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Activities, worksheets, guided notes and mastery tests to help your students become proficient at evaluating multi-step order of operations expressions (including exponents and brackets and braces) correctly! Apply PEMDAS correctly, make your goalposts as you evaluate numerical expressions, draw your “V” for “victory”, raise your hands in the air, and conquer order of operations once and for all! This complete unit contains a series of activities, including an exciting competition, that generate enthusiasm while teaching students to evaluate expressions (including exponents and brackets and braces) in the correct order. Order of Operations Inundation! works well in any late elementary or middle school math class. Note: per customer requests, this product has recently been updated to include an additional section which explores order of operations with brackets, braces, and fraction bars!. Specifically, this product now includes the following (detailed keys are provided for each activity):
Order of Operations Introduction Activity – Without any coaching, students are told to evaluate three different numerical expressions. Providing half the class with simple 10-key calculators that do not perform correct order of operations automatically is not necessary but will enhance the experience. During the classroom discussion that follows, students present their answers, only to realize that there are a variety of answers (the majority of which are incorrect, even those generated by calculators!), and that the need for a set of conventions regarding order of operations is a must. This activity builds enthusiasm for order of operations and sets the mood for the activities to come.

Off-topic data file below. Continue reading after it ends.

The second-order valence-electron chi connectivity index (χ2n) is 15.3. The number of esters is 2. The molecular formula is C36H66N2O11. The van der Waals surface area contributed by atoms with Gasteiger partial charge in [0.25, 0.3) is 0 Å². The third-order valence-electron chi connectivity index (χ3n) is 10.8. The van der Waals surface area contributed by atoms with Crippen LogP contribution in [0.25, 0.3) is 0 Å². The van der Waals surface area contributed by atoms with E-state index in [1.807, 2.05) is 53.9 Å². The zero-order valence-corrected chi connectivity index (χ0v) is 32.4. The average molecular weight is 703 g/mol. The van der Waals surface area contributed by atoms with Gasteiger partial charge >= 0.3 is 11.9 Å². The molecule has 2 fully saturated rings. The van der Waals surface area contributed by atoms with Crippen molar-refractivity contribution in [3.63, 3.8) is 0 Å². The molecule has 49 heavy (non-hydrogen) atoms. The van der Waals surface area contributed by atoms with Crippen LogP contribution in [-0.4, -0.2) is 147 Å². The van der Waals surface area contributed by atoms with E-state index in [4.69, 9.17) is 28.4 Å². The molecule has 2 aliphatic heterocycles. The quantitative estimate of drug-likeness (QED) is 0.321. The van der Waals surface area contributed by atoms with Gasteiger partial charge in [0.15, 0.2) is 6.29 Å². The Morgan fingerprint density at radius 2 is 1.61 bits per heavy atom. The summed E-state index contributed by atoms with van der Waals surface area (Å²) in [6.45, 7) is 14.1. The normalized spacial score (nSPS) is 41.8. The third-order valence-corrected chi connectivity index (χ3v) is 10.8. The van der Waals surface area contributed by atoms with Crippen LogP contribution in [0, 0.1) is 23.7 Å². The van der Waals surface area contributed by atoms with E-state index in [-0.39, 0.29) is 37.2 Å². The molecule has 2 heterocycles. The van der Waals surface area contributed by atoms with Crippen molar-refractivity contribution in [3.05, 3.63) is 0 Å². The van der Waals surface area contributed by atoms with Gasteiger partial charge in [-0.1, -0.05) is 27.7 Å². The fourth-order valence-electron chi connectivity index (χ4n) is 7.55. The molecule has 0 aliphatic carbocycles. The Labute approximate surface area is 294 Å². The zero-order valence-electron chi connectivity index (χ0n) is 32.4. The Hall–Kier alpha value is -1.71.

Order of Operations Guided Notes – Under the direction of the teacher, students discover the meaning and usage of PEMDAS and apply it order of operations expressions (exponents are not yet included). This activity introduces the “goalpost” method for evaluating expressions (draw a goalpost under the component of the expression you are evaluating, rewrite the remainder of the expression underneath the current one, continue to draw goalposts and rewrite the expression until you work to an answer, draw your “V” for “victory” around your work, and raise your hands up in the air in triumph!).